Thursday, July 3, 2008

Liberalism: The Ship that Does Not Sail

The Mugwumps and Progressives emphasized management issues and execution of programs. Herbert Croly, for instance, discussed scientific management and work restructuring in his 1912 Progressive Democracy. In the late nineteenth century EL Godkin discussed the role of incentives in managing railroads. The Muckrakers discussed management problems and Ida Tarbell, as much as she contemned John D. Rockefeller, favorably discussed his management abilities. In contrast, the post World War II liberals rarely discuss management or execution of programs. Their emphasis is on program advocacy not implementation. The reason may be that in implementing the New Deal, which in part relied on partnership between state and federal government, FDR overlaid federal programs like unemployment insurance on state governments that were often corrupt. The New Deal did not attempt to reform government as Progressivism had (and often failed to do) but rather added broad federal policies to an already corrupt system. This policy of see no evil, hear no evil, speak no evil seems to have been transmitted to subsequent generations of social democrats. Yet, the problem of execution and management is not independent of programs themselves. A social security program that is not well-designed is no better and may be worse than none at all. A welfare system that motivates beneficiaries to become dependent and that motivates despondency and drug addiction may be worse than no welfare program at all. An urban renewal program that creates ugly and alienating city projects that stimulate crime and roads that destroy neighborhoods may be worse than no urban renewal program at all. Government programs that generate high costs and few benefits, that drive out business because of high taxes and yet fail to accomplish their goals are worse than no programs. Management and execution are as much a component of programming as policy ideas. Yet, how often do proponents of new programs discuss management and execution issues? Very infrequently.

According to the French industrial Fayol, management is comprised of five tasks: planning, leading, organizing, coordinating, and controlling. This model was updated in the mid twentieth century by Edward I. Deming who argued that management is the reduction in variability of an output. The Deming interpretation of management is related to that of Taiichi Ohno, Toyota's production guru who created the ideas of lean manufacturing. Ohno argued that management is the elimination of waste. In any management system there needs to be a picture of what is going to be accomplished, a process that is required to achieve that goal, and a means of controlling the process so that it remains focused. The selection of the appropriate technique is not easy and it is not incidental. It cannot be accomplished by just anyone. A political appointee appointed along party or personal loyalty lines is not likely to be able to accomplish the managerial task as well as someone who has spent a lifetime thinking about production problems. An employee who has spent a lifetime focused on a certain process or kind of problem is likely to be best equipped to implement a quality program IF the employee understands the management techniques necessary to do a good job. Without taking such considerations into account, government programs are likely to be wasteful. Without controls, there is little likelihood that they will accomplish the objectives their advocates set out for them. If liberals build a ship that cannot sail, they cannot be said to have accomplished much. When the ship sinks, have they done more good than harm? Yet, social democrats advocate programs without thinking about process or about evaluation methods.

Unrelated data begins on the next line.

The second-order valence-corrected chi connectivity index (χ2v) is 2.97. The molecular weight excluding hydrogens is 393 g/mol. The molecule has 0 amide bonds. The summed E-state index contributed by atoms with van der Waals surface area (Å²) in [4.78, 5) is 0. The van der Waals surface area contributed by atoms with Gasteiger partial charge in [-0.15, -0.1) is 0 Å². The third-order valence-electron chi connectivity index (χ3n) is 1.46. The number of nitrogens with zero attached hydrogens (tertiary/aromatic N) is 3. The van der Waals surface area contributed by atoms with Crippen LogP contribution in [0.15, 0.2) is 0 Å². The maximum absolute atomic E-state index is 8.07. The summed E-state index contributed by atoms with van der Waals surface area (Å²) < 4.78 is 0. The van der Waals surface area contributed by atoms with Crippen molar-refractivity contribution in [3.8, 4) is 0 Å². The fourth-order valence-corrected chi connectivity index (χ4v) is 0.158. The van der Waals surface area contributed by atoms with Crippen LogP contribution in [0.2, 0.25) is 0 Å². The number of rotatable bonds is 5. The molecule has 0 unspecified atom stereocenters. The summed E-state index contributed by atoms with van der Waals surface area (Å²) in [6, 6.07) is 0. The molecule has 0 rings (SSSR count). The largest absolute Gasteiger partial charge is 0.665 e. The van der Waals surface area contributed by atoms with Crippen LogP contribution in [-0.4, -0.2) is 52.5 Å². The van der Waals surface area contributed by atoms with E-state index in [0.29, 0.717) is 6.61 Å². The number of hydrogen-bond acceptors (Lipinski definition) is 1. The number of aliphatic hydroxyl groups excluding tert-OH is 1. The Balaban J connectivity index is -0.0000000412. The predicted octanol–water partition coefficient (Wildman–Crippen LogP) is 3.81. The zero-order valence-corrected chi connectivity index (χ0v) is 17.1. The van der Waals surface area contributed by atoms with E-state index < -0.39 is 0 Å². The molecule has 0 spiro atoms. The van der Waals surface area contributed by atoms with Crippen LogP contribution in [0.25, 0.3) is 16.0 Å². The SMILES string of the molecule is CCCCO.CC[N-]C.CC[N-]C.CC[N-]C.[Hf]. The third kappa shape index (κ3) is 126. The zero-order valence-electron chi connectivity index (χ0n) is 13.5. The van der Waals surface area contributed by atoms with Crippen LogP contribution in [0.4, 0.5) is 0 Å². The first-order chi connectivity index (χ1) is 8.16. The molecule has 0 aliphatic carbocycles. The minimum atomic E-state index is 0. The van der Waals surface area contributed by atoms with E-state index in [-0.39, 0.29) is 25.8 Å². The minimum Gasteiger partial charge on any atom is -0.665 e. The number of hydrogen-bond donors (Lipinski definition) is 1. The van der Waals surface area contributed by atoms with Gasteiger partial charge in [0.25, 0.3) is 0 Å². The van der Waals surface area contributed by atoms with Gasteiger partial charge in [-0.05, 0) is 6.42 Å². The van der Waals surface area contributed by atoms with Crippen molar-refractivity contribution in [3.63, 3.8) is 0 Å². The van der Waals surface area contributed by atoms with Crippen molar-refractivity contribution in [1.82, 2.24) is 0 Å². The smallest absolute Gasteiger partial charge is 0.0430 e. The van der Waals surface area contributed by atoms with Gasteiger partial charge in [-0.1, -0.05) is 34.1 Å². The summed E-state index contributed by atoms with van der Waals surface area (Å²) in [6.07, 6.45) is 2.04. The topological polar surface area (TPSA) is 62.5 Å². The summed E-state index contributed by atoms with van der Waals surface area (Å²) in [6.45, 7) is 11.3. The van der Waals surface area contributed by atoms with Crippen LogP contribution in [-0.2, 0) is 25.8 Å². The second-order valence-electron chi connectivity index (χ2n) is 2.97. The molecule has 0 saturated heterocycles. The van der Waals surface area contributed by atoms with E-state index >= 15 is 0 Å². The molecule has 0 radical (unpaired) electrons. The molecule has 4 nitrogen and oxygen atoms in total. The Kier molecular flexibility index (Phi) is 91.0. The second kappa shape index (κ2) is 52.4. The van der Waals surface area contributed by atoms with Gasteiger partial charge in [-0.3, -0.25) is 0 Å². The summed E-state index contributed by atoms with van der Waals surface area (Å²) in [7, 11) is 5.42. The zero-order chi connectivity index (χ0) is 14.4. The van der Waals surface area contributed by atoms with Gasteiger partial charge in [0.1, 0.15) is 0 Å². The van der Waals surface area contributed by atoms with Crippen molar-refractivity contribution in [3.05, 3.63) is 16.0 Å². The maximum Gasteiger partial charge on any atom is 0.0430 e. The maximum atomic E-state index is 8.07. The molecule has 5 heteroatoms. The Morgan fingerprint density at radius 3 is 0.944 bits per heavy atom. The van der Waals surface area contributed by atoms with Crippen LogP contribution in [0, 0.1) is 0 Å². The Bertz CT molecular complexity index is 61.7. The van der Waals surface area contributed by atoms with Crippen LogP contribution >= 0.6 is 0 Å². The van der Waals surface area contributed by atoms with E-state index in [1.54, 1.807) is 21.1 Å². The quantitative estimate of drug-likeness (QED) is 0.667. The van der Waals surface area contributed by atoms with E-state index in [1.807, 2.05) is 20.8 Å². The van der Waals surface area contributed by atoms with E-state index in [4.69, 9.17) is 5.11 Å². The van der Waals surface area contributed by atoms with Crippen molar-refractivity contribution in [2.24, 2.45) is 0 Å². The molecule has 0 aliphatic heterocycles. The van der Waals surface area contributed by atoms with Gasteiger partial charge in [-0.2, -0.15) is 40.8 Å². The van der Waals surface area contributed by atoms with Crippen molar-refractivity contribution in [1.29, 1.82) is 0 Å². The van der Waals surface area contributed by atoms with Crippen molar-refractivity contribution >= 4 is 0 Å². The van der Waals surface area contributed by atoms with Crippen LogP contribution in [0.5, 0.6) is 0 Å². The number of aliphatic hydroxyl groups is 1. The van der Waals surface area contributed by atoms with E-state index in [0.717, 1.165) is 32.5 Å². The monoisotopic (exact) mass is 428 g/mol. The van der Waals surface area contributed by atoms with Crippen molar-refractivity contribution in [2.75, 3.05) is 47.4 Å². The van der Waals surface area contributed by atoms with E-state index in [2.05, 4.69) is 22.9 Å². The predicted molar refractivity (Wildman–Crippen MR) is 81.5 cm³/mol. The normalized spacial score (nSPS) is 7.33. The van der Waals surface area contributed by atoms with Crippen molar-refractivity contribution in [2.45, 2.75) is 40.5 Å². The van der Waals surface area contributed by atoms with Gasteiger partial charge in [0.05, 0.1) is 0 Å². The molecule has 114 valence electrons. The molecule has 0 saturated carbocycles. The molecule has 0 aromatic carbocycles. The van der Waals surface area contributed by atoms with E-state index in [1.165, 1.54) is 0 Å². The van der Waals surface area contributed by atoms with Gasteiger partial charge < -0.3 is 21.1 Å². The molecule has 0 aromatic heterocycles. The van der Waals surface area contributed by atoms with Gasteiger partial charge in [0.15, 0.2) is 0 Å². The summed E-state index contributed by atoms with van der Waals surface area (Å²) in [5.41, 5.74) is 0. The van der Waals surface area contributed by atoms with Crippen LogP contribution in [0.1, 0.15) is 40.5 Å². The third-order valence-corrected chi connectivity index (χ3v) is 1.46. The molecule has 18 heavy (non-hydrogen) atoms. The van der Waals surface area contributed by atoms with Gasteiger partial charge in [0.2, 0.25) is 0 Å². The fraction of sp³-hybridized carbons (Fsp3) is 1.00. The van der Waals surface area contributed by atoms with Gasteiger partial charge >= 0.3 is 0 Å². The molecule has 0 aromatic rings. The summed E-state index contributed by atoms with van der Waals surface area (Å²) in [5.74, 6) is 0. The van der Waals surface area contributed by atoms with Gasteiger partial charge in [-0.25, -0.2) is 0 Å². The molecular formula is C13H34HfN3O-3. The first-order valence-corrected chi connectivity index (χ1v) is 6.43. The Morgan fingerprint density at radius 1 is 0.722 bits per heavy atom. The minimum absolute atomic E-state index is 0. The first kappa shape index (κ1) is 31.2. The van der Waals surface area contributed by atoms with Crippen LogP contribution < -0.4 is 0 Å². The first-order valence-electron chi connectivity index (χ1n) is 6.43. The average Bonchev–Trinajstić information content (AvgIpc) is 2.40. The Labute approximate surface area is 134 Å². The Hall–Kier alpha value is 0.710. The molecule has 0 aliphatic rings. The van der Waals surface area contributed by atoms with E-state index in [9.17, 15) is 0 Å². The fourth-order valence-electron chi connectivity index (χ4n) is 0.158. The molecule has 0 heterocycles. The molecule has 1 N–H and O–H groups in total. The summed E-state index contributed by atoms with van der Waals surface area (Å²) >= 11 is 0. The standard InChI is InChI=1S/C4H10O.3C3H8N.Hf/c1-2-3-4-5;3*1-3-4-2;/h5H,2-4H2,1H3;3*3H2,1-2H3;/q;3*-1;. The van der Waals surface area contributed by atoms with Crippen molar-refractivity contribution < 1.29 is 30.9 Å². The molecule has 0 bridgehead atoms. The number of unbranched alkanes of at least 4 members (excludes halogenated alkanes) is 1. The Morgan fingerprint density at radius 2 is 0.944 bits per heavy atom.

There are a number of natural blockages to the management of government programs. First, the cost of losses is not born by any concentrated interest. Because the costs are diffused, there is limited motivation by managers to reveal losses. Managers who reveal losses risk losing their jobs, but the public is not likely to feel the costs of the losses because they are spread over the entire tax paying population. Second, there are incentives for suppliers to cheat, to exaggerate the need for their products or to overcharge. Third, the customer base is captive. Because government enjoys a monopoly, those who use its services have nowhere else to go. Fourth, there is ideological resistance to criticism of government failure and waste by social democrats. Therefore, critics are likely to be humiliated. Fifth, even if public managers do radically improve programs, they are not necessarily rewarded for doing so. Sixth, waste may create patronage opportunities for politicians who in turn are likely to harass or fire government employees who resist it. Seventh, experts and specialists in government may be self-seeking and so not be motivated to improve programs.

Politics in America became largely a debate between two groups that advocate expansion of government: the Progressives, who are Republican in party and who advocate efficiency and effectiveness in government, and the social democrats (who also call themselves liberals and progressives) who do not. But it is not clear that Americans favor expansion of the state, whether it be the social democratic welfare state or the managerial state of progressivism. Moreover, the ideas that progressivism offers with respect to rationalization of the state do not, and likely cannot, reflect the state of the art with respect to management. Hence, Americans are given the choice between the second-rate services that the Progressives have on offer and the incompetence and chaos that the social democrats and their friends in the media gleefully advocate.

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